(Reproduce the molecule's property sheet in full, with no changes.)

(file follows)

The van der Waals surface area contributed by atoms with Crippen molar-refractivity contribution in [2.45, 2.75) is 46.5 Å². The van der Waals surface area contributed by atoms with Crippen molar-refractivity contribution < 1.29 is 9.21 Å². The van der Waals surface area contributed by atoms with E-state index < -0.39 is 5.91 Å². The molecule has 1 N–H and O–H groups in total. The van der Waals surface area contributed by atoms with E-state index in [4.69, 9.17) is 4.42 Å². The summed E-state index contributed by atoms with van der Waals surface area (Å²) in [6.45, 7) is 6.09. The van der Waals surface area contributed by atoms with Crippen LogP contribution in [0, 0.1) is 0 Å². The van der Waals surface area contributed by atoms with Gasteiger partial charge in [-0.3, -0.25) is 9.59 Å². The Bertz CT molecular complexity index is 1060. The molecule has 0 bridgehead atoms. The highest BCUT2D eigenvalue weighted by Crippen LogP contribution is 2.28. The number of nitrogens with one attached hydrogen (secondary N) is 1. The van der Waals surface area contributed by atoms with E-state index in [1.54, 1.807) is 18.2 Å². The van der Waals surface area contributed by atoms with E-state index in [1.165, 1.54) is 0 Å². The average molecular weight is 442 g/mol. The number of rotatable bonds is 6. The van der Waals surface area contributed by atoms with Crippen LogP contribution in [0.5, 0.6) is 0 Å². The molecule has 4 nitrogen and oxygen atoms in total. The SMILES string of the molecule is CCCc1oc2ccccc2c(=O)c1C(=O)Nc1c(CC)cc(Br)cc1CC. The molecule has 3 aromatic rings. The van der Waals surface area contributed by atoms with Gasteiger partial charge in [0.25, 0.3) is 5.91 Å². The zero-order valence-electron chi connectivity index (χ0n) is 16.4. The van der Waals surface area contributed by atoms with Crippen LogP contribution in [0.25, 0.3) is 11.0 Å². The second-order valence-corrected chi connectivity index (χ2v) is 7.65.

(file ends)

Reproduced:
The van der Waals surface area contributed by atoms with Crippen molar-refractivity contribution in [2.45, 2.75) is 46.5 Å². The van der Waals surface area contributed by atoms with Crippen molar-refractivity contribution < 1.29 is 9.21 Å². The van der Waals surface area contributed by atoms with E-state index < -0.39 is 5.91 Å². The molecule has 1 N–H and O–H groups in total. The van der Waals surface area contributed by atoms with E-state index in [4.69, 9.17) is 4.42 Å². The summed E-state index contributed by atoms with van der Waals surface area (Å²) in [6.45, 7) is 6.09. The van der Waals surface area contributed by atoms with Crippen LogP contribution in [0, 0.1) is 0 Å². The van der Waals surface area contributed by atoms with Gasteiger partial charge in [-0.3, -0.25) is 9.59 Å². The Bertz CT molecular complexity index is 1060. The molecule has 0 bridgehead atoms. The highest BCUT2D eigenvalue weighted by Crippen LogP contribution is 2.28. The number of nitrogens with one attached hydrogen (secondary N) is 1. The van der Waals surface area contributed by atoms with E-state index in [1.54, 1.807) is 18.2 Å². The van der Waals surface area contributed by atoms with E-state index in [1.165, 1.54) is 0 Å². The average molecular weight is 442 g/mol. The number of rotatable bonds is 6. The van der Waals surface area contributed by atoms with Crippen LogP contribution in [0.5, 0.6) is 0 Å². The molecule has 4 nitrogen and oxygen atoms in total. The SMILES string of the molecule is CCCc1oc2ccccc2c(=O)c1C(=O)Nc1c(CC)cc(Br)cc1CC. The molecule has 3 aromatic rings. The van der Waals surface area contributed by atoms with Gasteiger partial charge in [0.25, 0.3) is 5.91 Å². The zero-order valence-electron chi connectivity index (χ0n) is 16.4. The van der Waals surface area contributed by atoms with Crippen LogP contribution in [0.25, 0.3) is 11.0 Å². The second-order valence-corrected chi connectivity index (χ2v) is 7.65.